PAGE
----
22. June 2023

Investigation in Cartagena: Spain's live export industry by sea

Pole biting: A sign of thirst. In sweltering heat, these animals are loaded onto the ATLANTIC ROSE from the truck.

NADER A was built in 1977 and converted into a livestock carrier at the age of 36. The vessel is in poor condition and unsuitable for live transports.

TALIA, loaded with thousands of cattle, makes a stopover on its way from Brazil to Turkey to refuel. The pungent smell of urine and faeces from the animals can be detected up to 3.5 kilometres away in the city centre.

For years, we have been documenting the cruel conditions of live exports of European animals to third countries via sea from the Spanish port of Cartagena. In the second half of June, we documented together with our partner organisations Welfarm and Animals International, the loading of sheep once again. The animals were loaded onto the vessels NADER A and ATLANTIC ROSE. Both were destined for Libya.

Stress, panic, and violence in the Mediterranean idyll
We observe partially unshorn sheep being loaded onto the vessels directly from trucks. During the loading process, the animals are exposed to scorching summer heat. The stressed bleating of the sheep is audible from afar. The animals suffer from thirst, which is evident from them licking and biting the metal bars on the trucks. Some animals are plagued by severe coughing. However, even these animals are brutally driven through the passageways.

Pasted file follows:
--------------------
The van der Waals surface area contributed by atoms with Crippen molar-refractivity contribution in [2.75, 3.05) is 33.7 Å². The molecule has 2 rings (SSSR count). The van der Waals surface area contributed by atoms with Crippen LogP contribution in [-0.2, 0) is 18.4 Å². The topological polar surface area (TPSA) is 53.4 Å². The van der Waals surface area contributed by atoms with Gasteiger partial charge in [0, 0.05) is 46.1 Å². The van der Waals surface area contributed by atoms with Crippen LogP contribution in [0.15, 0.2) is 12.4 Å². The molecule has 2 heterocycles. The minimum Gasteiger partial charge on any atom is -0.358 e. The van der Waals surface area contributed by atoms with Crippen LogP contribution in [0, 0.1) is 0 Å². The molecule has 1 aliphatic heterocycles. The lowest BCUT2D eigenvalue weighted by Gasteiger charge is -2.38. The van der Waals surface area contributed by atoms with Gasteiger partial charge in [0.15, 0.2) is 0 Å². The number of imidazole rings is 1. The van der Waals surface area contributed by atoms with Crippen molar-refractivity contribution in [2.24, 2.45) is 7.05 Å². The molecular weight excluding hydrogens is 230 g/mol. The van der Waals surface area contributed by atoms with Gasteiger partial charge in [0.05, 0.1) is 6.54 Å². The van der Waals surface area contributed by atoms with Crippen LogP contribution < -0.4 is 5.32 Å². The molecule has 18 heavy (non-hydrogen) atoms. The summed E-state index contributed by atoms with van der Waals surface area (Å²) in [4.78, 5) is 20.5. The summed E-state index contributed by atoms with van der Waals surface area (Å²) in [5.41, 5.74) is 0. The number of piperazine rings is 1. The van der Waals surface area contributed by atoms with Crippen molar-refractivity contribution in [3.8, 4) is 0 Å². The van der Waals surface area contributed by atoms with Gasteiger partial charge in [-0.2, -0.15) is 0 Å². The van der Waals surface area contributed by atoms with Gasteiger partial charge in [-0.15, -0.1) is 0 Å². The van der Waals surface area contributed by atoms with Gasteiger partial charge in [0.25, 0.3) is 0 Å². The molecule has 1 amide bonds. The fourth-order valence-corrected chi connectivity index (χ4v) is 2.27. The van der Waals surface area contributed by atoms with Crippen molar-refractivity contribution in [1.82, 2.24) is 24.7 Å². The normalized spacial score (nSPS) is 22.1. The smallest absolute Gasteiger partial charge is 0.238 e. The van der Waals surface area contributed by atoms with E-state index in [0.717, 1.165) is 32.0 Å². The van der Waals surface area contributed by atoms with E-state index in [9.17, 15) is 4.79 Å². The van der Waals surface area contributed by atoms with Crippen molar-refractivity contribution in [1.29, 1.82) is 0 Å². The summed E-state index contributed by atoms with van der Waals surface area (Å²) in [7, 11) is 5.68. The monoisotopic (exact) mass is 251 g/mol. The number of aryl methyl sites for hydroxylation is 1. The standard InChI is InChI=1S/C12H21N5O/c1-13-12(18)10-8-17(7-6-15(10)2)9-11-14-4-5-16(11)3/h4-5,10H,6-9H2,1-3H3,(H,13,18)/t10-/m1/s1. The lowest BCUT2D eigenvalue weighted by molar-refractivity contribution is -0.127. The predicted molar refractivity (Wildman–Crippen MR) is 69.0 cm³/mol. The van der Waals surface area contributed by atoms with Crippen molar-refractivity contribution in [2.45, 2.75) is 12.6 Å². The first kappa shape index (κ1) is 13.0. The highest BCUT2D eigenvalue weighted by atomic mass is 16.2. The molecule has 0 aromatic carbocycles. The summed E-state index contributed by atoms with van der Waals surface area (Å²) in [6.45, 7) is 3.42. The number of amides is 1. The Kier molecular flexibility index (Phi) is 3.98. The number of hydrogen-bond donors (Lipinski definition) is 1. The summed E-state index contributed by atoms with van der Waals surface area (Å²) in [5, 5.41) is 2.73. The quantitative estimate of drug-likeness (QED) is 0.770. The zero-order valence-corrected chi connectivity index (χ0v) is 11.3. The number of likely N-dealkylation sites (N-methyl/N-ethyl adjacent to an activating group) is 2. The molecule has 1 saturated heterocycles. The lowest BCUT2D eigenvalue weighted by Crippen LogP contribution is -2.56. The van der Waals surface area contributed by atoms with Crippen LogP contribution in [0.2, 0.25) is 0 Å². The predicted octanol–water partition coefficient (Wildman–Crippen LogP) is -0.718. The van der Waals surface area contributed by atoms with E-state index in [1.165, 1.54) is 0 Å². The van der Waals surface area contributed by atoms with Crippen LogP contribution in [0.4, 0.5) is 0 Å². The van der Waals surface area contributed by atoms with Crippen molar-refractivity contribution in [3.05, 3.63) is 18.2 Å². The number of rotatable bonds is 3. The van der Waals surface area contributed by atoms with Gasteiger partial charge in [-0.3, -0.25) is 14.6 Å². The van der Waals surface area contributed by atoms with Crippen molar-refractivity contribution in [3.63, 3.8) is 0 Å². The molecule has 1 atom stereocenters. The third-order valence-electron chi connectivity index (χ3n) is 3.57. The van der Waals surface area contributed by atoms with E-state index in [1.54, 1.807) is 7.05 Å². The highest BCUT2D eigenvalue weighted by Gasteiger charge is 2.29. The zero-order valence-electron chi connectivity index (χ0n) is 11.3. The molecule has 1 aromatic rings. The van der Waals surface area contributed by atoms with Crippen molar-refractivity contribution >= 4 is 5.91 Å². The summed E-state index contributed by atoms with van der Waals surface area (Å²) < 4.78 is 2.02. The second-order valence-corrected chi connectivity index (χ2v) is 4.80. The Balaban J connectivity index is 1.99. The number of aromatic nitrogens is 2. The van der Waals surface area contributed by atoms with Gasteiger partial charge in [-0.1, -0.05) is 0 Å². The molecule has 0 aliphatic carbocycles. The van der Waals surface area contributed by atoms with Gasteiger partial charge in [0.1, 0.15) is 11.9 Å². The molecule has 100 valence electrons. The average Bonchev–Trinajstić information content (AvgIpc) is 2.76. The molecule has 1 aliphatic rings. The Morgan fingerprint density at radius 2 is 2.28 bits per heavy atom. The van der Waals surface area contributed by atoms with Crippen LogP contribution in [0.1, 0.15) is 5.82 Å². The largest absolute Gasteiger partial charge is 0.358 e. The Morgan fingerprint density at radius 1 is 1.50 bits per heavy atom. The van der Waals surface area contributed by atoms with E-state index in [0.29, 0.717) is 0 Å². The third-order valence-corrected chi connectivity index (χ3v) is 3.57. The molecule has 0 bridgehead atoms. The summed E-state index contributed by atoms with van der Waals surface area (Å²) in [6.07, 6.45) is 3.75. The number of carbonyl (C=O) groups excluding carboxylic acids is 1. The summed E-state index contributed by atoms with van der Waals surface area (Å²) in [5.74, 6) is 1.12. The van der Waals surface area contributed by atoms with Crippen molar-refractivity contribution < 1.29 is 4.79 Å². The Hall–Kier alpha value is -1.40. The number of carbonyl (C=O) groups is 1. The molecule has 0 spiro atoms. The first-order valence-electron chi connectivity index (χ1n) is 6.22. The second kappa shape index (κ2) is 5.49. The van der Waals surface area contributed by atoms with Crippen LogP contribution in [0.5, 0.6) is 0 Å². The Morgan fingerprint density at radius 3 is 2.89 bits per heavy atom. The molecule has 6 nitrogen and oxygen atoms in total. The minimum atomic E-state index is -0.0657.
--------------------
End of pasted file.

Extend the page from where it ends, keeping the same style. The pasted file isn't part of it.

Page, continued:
Some sheep are pulled by their front legs and kicked in the face by the workers. The steep ramps pose a significant risk of injury to the stressed animals. In narrow passages near the loading ramps, overcrowding occurs repeatedly, triggering even more panic among the sheep.

Cartagena also remains a hell for cattle
A few days later, our team manages to observe the livestock carrier TALIA loaded with cattle from Brazil. At this point, the animals have already been at sea for about a month and are being further transported to Turkey. Although we cannot directly observe the animals from a distance, the pungent smell of urine and faeces is noticeable up to about 3.5 kilometres away in the city centre.

The TALIA is only refuelled in Cartagena and is only cleaned after the unloading of the animals in Turkey. Due to this inadequate hygiene, the animals are exposed to a significant risk of disease. This is further exacerbated by the duration of the transports. Only when cruel transports like those from the port of Cartagena finally come to an end, can the associated animal suffering be prevented.